Hampshire & Isle of Wight

Waterside Totton and Hythe rail plan shelved

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Media captionHampshire County Council said the line would cost £900,000 a year to run

Plans to reopen a freight railway line near Southampton to passenger trains have been shelved over cost concerns.

Hampshire County Council considered using the line, between Totton and Hythe, for commuter and tourist services.

A council report came down against progressing with the scheme, which would cost £900,000 a year to run.

Campaigners said the environmental and social benefits of the proposals were not being taken into account.

The six-mile (10km) Waterside line is currently only used by freight trains serving the Fawley oil refinery complex. It was last used by passenger trains in 1966.

The capital cost of reinstating the line to accommodate passenger trains was estimated at about £17m for relaying track, installing new signalling at Totton and building new platforms at Hythe and Totton.

The scheme would involve a single two-car Class 158 diesel train making one round trip an hour between Hythe and all stations to Eastleigh, including Southampton Central.

'Terrific asset'

The council report was against committing further funding for the scheme due to the "poor value for money business case", although it said the authority should review the position should local circumstances change.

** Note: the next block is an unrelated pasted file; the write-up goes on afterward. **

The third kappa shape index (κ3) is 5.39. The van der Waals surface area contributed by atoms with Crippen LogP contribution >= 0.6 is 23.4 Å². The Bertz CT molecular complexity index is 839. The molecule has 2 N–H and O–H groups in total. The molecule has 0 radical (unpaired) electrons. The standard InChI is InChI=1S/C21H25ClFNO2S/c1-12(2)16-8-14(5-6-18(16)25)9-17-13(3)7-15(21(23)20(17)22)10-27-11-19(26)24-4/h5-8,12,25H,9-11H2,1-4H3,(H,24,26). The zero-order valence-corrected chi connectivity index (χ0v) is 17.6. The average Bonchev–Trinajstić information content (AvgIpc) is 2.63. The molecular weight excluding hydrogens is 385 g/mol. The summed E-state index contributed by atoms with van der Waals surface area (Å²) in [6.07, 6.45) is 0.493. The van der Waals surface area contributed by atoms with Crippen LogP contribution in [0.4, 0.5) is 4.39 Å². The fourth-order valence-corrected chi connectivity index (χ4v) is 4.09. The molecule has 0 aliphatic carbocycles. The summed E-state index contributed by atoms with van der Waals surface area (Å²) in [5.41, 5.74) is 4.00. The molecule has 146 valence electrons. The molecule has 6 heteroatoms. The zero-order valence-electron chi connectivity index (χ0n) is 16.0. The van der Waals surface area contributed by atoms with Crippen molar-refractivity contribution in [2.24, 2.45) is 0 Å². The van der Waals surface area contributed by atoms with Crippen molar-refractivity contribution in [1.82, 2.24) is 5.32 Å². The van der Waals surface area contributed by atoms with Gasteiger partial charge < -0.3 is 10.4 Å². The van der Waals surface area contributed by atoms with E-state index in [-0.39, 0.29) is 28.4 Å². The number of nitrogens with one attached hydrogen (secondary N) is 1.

Local campaigners maintained that a passenger service would cut congestion on routes in Waterside and allow tourists to access the nearby New Forest National Park.

Image copyright disused-stations.org
Image caption The line through Marchwood was last used by passenger trains in 1966

Liberal Democrat councillor and member of the New Forest National Park Authority, David Harrison said: "A railway would be a terrific asset to the Waterside community. I think it is inevitable we will see it - I just want it in a shorter timeframe."

He said the report was based on a "false premise" in concentrating on the financial costs and not surveying the opinions of local people.

He also called on the council to investigate alternative sources of funding including the European Union and Local Enterprise Partnerships.

The decision to shelve the plans was ratified by Sean Woodward, executive member for economy, transport and environment.

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